.eslintrc file in the root. Any repository that contains a file matching this query will be considered a candidate for this migration.
The hooks section allows you to define “lifecycle” hooks that Shepherd will call throughout the process of applying a migration. The
should_migrate hooks let you perform additional filtering of repositories after they are checked out. In this case, we have a sanity check that
.eslintrc actually exists, and we also check that this repository’s most recent commit was in 2018. We do this to avoid creating noise on old repositories that might not be maintained or in use anymore. If any of those commands exit with a non-zero exit code, that check is considered failed and the repository will not have the migration applied to it.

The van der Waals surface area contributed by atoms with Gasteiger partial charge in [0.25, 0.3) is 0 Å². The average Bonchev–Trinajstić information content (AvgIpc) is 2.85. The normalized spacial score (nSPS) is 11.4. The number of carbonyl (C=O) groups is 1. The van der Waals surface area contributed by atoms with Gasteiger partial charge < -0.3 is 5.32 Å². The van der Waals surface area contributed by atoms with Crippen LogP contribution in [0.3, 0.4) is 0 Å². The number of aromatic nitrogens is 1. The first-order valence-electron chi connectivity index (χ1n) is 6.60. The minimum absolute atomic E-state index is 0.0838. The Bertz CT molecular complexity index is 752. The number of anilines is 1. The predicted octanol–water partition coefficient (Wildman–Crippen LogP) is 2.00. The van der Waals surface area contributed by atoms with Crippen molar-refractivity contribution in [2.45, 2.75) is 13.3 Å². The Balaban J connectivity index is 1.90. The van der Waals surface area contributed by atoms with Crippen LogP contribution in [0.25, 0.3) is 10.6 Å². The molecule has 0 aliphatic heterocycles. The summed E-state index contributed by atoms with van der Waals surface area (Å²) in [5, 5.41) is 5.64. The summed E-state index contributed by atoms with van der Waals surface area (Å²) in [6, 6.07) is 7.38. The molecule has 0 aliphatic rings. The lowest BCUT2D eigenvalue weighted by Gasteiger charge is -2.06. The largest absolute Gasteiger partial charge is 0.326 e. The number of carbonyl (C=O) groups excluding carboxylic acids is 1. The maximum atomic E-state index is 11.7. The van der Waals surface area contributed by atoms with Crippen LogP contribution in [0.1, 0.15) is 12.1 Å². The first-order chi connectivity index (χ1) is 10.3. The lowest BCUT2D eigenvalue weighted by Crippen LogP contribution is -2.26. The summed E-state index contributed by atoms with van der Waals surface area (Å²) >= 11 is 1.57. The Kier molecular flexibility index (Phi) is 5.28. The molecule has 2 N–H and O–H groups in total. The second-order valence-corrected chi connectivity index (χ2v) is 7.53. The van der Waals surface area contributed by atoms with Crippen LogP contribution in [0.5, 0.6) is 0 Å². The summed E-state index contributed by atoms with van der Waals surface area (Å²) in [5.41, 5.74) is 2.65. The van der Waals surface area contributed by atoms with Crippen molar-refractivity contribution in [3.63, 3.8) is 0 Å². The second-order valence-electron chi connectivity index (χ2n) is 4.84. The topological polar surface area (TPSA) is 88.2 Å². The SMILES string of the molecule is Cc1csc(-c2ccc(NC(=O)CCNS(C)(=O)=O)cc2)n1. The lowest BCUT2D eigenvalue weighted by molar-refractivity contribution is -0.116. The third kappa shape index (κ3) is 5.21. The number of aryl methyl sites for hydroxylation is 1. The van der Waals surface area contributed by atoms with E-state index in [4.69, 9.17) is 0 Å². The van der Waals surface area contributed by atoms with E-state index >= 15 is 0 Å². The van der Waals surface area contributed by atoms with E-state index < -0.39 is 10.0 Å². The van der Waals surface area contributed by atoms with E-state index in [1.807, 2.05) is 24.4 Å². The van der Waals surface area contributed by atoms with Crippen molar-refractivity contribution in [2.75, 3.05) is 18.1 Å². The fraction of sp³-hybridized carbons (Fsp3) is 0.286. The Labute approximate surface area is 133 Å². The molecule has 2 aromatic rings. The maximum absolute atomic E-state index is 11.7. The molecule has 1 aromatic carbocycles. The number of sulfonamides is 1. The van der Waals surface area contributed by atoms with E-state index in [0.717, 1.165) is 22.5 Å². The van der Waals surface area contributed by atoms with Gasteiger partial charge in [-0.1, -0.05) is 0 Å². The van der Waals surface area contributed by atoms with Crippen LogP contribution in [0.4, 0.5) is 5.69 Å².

apply hook specifies the commands to call to actually apply a migration to each repository. Here, we’re simply renaming a file with
mv. However, this step could be considerably more complex, as we’ll touch on later.
pr_message hooks allows you to dynamically generate the message that will be used for each pull request. In this case, the message is a simple static string, but in more complex migrations you could build a message that lists specific things that might need human attention, such as specific dependencies that might need a major version bump. This hook will take anything written to standard out by each step and concatenate the output into a pull request message.
That’s it! Now we just need five simple commands to go from checking out relevant repositories to submitting a pull request. Assuming your
shepherd.yml spec is in a directory called
eslintrc-migration, this is what you’d run:
Your repos will now have pull requests waiting for review.
A complex use case: upgrading to React 16